I am currently reading my way through a long list of science fiction and fantasy titles. (http://www.npr.org/2011/08/07/138938145/science-fiction-and-fantasy-finalists if you are interested in the list).
The dwarfish, fetally-damaged yet brilliant Miles Vorkosigan has more than his share of troubles. Having recently escaped an assassination plot whose tool was a brainwashed clone of himself, Miles has set the clone, Mark, free for a new chance at life. But when he decides to let his clone brother assume his secret identity and lead the Dendarii Free Mercenary on an unauthorized mission to liberate other clones from the outlaw planet of Jackson's Whole, things start to get really messy. The mission goes awry, Miles's rescue attempt goes even more wrong, and Miles ends up killed and placed in cryogenic suspension for future resuscitation. Then, as if that weren't bad enough, the cryo-container is lost! Now it is up to the confused, disturbed Mark to either take Miles's place as heir of the Vorkosigan line or redeem himself by finding and saving Miles.
“If you love something set it free. If it comes back it’s yours. If not, it was never meant to be.”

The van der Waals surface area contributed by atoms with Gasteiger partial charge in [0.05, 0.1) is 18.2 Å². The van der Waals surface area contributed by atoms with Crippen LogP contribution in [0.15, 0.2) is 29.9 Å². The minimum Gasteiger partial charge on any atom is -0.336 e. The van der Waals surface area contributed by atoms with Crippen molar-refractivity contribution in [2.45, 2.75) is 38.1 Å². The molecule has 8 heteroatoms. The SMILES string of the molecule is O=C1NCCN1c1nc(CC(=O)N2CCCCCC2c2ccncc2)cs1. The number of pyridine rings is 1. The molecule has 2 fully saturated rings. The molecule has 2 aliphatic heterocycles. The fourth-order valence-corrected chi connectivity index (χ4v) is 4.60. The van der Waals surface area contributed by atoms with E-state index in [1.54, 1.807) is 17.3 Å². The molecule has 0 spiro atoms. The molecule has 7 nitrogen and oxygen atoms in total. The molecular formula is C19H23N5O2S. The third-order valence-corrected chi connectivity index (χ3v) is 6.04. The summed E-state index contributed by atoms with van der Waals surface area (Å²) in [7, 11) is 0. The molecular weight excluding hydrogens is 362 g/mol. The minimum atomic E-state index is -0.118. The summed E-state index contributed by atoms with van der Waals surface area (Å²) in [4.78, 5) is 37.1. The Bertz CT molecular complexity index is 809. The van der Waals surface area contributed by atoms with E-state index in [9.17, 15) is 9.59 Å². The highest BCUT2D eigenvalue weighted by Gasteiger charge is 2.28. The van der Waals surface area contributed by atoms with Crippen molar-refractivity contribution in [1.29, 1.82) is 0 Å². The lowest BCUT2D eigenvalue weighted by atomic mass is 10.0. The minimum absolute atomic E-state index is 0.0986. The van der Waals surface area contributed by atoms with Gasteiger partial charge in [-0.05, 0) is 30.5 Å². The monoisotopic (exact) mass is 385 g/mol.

This is basically the method that Miles Vorkosigan has chosen to use with his cloned brother, Mark. Mark is pretty damned determined not to “belong” to anyone but himself and, since abuse is pretty much the only way that others have dealt with him, his flight as far away from Miles as possible is understandable.
However, his desire to do right by other clones leads him to impersonate his brother and embark on a quixotic mission to free as many clones persons as he can. What could possibly go wrong?
Quite a bit, actually. Especially when Miles shows up, supposedly to save the day, and digs the hole quite a bit deeper. Mark is backed into a corner, forced to meet his “parents,” Aral and Cordelia, and to learn first-hand about Barrayar. Fortunately for him, Cordelia is from Beta Colony and realizes that everything is all about choice. She should know, having chosen Barrayar, Aral, and Miles.
An entertaining examination of the many aspects of choice that we all live with, whether we realize it or not.
Book 321 of my Science Fiction and Fantasy reading project.